Plants and animals derived from conventional breeding are no longer patentable. This was the verdict published by the Enlarged Board of Appeal of the European Patent Office (EPO) in May 2020. A new report of Oxfam’s partner No Patents on Seeds! shows, however, that such patents are still being applied for due to the legal loopholes that continue to exist. The report, together with more than 180.000 signatures, have been handed over to the EPO.
The report gives an overview of patent applications filed on conventionally bred plants (and animals) in 2020, and shows how multinational seed corporations are trying to circumvent the new patent rules by exploiting a number of loopholes.
Oxfam is concerned about the growing number of patents on plants and its effects on food security: patented plants cannot be used for further breeding without the patent holder’s permission. This is a big problem, because farmers and breeders need access to all existing varieties to be able to create new crops that are resistant to new diseases or weather conditions as a result of climate change.
The biggest multinationals, in particular, can afford the high costs of patents and necessary legal advice, thereby strengthening their market position. The 4 largest seed companies, Bayer (Monsanto), Corteva (DowDupont), BASF and Chemchina (Syngenta), already own more than half of the global seed market. This also has direct consequences for farmers. The smaller the market, the less freedom of choice, and the prices of seeds have skyrocketed in recent decades. In addition, farmers in many countries are not allowed to reuse the seeds of patented varieties. This is especially problematic for small farmers in developing countries who do not have the money to buy new seeds for every growing season. Oxfam believes that our food production should not depend on a handful of companies. Seeds are the beginning of every food chain, they should not be monopolized.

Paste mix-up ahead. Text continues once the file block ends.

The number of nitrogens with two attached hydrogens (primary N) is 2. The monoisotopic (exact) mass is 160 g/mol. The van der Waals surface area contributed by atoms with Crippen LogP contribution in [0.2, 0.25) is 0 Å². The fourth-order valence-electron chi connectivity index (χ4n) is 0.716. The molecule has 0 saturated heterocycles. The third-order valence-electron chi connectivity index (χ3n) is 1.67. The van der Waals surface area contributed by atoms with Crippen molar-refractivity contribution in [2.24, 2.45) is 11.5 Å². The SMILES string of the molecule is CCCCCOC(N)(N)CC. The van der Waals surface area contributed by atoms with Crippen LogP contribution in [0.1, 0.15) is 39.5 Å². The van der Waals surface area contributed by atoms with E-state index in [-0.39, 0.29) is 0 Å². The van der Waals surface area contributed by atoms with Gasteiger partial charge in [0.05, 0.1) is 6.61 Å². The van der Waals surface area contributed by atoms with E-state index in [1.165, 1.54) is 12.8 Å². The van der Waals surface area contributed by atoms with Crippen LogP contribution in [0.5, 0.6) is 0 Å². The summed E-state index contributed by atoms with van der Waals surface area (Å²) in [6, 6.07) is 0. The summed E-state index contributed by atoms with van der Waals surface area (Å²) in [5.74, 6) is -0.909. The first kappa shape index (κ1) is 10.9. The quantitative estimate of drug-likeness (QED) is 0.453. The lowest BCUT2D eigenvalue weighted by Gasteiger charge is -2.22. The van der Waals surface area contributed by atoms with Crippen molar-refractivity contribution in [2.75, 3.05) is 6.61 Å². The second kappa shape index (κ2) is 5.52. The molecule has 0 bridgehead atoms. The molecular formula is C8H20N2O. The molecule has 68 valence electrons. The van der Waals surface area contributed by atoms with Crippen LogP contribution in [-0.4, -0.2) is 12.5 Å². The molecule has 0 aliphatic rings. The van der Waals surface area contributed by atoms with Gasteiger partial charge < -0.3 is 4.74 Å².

For years, there has been debate in Europe whether patents on plants and animals created through crossing and selection can be patented. The 1973 European Patent Convention states that “essential biological processes” such as crossbreeding may not be patented, but in 2015 the European Patent Office decided to grant patents on the plants and animals derived from such processes. After strong political and social pressure, the EPO amended its policy last year, but did not do enough: The EPO did not clarify what exactly is meant by “essential biological processes”, and that is now causing problems.
The new report shows how companies are systematically blurring the boundaries between ‘conventional’ and ‘technical’ breeding methods: the companies use specific wording in their patent applications to mix technical elements (genetic engineering; gene editing) with standard methods of conventional breeding to give the impression of a technical invention. Oxfam, together with the NGO coalition No Patents on Seeds!, is therefore calling for a moratorium on the patenting of plants and animals until the existing loopholes have been closed. You can join and sign the petition till June 15 on the website of WeMoveEurope.